There are different notions in mathematics to compare two objects, think of the size of real numbers, the cardinality of sets or the length of the difference of two vectors. Here we will deal with not only comparison of objects but with “measures of similarity”. Two fundamental notions for this are norms in vector spaces and metrics. The norm is the stronger concept in that it uses more structure than a metric and also, every norm induces a metric but not the other way round. There are occasions in which both a norm and a metric are available but lead to different concepts of similarity. One of these instances occurs in sparse recovery, especially in the continuous formulation, e.g. as described in a previous post. Consider the unit interval ${I = [0,1]}$ and two Radon measures ${\mu_1}$ and ${\mu_2}$ on ${I}$ (${I}$ could also be an aritrary metric space). On the space of Radon measures ${\mathfrak{M}(I)}$ there is the variation norm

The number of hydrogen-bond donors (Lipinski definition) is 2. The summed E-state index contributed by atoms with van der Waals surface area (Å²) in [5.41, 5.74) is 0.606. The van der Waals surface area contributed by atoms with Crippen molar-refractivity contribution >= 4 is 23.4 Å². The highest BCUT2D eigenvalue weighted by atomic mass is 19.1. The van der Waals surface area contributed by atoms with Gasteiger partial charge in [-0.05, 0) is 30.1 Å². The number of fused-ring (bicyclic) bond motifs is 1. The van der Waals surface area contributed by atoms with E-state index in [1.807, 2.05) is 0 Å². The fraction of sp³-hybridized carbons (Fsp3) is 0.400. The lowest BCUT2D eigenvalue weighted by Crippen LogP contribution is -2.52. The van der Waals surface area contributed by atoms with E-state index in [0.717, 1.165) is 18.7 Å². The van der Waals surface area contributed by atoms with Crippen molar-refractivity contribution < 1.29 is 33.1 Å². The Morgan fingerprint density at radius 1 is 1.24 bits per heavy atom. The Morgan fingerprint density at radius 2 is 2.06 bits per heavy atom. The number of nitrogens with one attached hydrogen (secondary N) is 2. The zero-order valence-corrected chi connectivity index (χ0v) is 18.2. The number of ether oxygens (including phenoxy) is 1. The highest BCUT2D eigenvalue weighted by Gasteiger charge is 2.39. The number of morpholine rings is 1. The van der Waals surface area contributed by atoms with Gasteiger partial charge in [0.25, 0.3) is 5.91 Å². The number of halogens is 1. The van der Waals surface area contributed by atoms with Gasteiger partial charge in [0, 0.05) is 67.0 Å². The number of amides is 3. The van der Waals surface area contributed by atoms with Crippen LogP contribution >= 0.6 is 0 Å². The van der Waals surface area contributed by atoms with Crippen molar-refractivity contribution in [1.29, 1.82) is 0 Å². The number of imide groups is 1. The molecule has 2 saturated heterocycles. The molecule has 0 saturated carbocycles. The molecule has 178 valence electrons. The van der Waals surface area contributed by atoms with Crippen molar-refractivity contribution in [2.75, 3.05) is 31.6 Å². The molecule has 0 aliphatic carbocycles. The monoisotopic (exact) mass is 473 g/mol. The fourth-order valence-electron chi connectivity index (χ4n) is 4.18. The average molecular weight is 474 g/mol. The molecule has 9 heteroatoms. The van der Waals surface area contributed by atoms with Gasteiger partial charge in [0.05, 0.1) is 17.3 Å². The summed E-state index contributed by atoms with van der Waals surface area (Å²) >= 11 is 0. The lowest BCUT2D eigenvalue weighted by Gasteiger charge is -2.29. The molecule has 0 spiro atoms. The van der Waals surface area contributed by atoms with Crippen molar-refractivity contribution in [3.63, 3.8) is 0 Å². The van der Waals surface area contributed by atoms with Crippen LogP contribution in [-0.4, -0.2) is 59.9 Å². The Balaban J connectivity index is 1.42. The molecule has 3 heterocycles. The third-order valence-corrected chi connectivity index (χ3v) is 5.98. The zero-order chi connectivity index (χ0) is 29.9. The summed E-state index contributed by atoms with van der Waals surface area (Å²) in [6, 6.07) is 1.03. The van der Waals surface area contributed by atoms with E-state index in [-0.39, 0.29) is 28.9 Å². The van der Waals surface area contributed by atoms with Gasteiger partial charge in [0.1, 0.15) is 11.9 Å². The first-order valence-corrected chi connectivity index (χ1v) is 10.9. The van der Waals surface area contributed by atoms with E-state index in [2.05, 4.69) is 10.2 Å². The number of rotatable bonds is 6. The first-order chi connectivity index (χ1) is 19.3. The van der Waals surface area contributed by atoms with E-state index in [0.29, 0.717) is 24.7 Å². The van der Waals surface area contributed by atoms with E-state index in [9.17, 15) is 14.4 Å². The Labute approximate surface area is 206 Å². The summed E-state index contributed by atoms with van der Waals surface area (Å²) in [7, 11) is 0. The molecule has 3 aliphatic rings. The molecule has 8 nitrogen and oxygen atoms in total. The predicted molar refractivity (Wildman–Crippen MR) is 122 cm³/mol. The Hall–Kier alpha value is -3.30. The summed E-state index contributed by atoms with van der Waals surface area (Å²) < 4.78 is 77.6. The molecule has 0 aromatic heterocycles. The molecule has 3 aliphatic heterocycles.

$\displaystyle \|\mu\|_{\mathfrak{M}}= \sup_\Pi\sum_{A\in\Pi}|\mu(A)|$

where the supremum is taken over all partitions ${\Pi}$ of ${I}$ into a finite number of measurable sets. Moreover, there are different metrics one can put on the space of Radon measures, e.g. the Prokhorov metric which is defined for two probability measures (e.g. non-negative ones with unit total mass)

$\displaystyle \begin{array}{rcl} d_P(\mu_1,\mu_2) & = & \inf\{\epsilon>0\ :\ \mu_1(A)\leq \mu_2(A^\epsilon) + \epsilon,\nonumber\\ & & \qquad \mu_2(A)\leq \mu_1(A^\epsilon) + \epsilon\ \text{for all measurable}\ A\} \end{array}$

where ${A^\epsilon}$ denotes the ${\epsilon}$-neighborhood of ${A}$. Another familiy of metrics are the Wasserstein metrics: For ${p\geq 1}$ define

$\displaystyle d_{W,p}(\mu_1,\mu_2) = \Big(\inf_\nu\int_{I\times I} |x-y|^p d\nu(x,y)\Big)^{1/p} \ \ \ \ \ (1)$